Mary Potter Kenyon, an 18-year veteran homeschooler, applies the principles of lifetime learning to her own freelance writing. From the years of scribbling rough drafts on legal pads in snatched moments while her babies slept, to branching out on the Internet and acquiring an agent, Mary will discuss what she has learned in her 20 years as a writer. Mary’s writing has been featured in magazines, newspapers and anthologies and she is currently working on a non-fiction research book about extreme coupon users.
Sounds like something I might like to hear.
Oh yeah, it’s me.
When I was in high school my dad used to tell me that I had two obvious talents; writing and talking.
I’ve been practicing and refining the writing portion of that equation for the last 20 years.
The speaking, not so much.
I was in drama and speech in high school, and did quite well, winning blue ribbons and medals at speech contests and playing some major roles on stage, including Dorothy in the Wizard of Oz. I did a few more speeches in college. While I didn’t make speeches as a columnist for a newspaper, I did conduct interviews and attend meetings where it was necessary to talk to mayors and school board presidents. And then for a good ten years between 1998 and 2008, I lived in the country and kind of isolated myself. I still wrote, continued to get published, but for days on end the only adults I spoke to were my husband or the mailman, and maybe the butcher at the local Fareway. It doesn’t take long for the conversational ability to atrophy. I will never, ever, forget the night I took Michael and Rachel to a rural 4-H meeting to see if they wanted to join. It must have been around 6 years ago. One of the leaders asked me to introduce our family. I told the group our names. Another leader asked where I grew up, and I answered. She asked what my parents had done for a living, and a little flustered, I replied that my dad had many odd jobs, including working at the local gas pump, cleaning, and security at the Super Valu store in Manchester.
“And your mother?”
“My mother was an artist. She carved wud, er wud,” my voice trailed off and my eyes widened as I realized I was mispronouncing the word WOOD. Everyone was staring at me, waiting for me to finish.
My hands felt clammy, my heart raced. How could I not be able to say WOOD? What was the matter with me?
“She is an artist,” I finished lamely, blushing furiously.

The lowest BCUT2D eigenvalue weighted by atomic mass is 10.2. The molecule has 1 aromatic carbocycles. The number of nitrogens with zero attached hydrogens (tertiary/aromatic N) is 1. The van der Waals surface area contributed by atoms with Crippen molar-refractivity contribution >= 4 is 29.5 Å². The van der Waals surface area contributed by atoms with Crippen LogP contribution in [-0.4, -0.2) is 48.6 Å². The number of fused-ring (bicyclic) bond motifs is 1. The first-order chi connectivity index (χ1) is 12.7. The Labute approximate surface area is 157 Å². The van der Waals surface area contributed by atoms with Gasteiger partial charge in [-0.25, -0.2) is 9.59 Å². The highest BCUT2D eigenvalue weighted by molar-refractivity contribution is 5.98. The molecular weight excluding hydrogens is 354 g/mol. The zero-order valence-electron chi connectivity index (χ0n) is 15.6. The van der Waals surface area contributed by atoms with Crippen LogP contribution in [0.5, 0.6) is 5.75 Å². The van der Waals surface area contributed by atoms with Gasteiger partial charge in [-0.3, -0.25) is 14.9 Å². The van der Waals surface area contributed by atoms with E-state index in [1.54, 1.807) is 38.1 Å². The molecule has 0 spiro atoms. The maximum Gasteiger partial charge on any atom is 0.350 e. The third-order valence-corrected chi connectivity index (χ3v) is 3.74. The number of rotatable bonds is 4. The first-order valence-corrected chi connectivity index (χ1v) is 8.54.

No one spoke to me the rest of the night as they went on to conduct the meeting. I squirmed uncomfortably in my chair and felt devastated for my two children who had only wanted to join something. We were all excluded from the remainder of the meeting and no one tried to stop us when we left early.
The car was quiet on the way home, until Michael snorted in the back seat. “Wood, Mom? Were you trying to say wood?” Then Rachel started laughing. Before long we were laughing so hard our sides ached and tears poured down our cheeks. It turns out the kids hadn’t wanted to join anyway, the minute they heard the members saying they were going to bring lima beans and canned beets to the next meeting for the annual Thanksgiving drive for the poor. Lima beans and beets? Weren’t they missing the point of generosity and compassion? And then they had the gall to laugh about it and think of other nasty food they could bring. Yet the leaders never intervened or chided them for their behavior.
In hindsight, isolation did little for either me or my children, and moving into town has been good for all of us. Besides giving me an opportunity to see sisters regularly, even walking and talking with them, I’ve found myself having regular conversations with adults and even making speeches and doing presentations before various groups, and getting better at it each time. My voice carries well and I never experience what I’ve heard some people talk about: a fear of public speaking. On the contrary, I actually look forward to it, especially when I am talking about something I am so excited about: writing. My friend Mary’s PEN women group is on the roster next, August 21,and I’ve been working on that speech the better part of this week. I’m confident I’ll do fine.
As long as no one asks me what my mother does.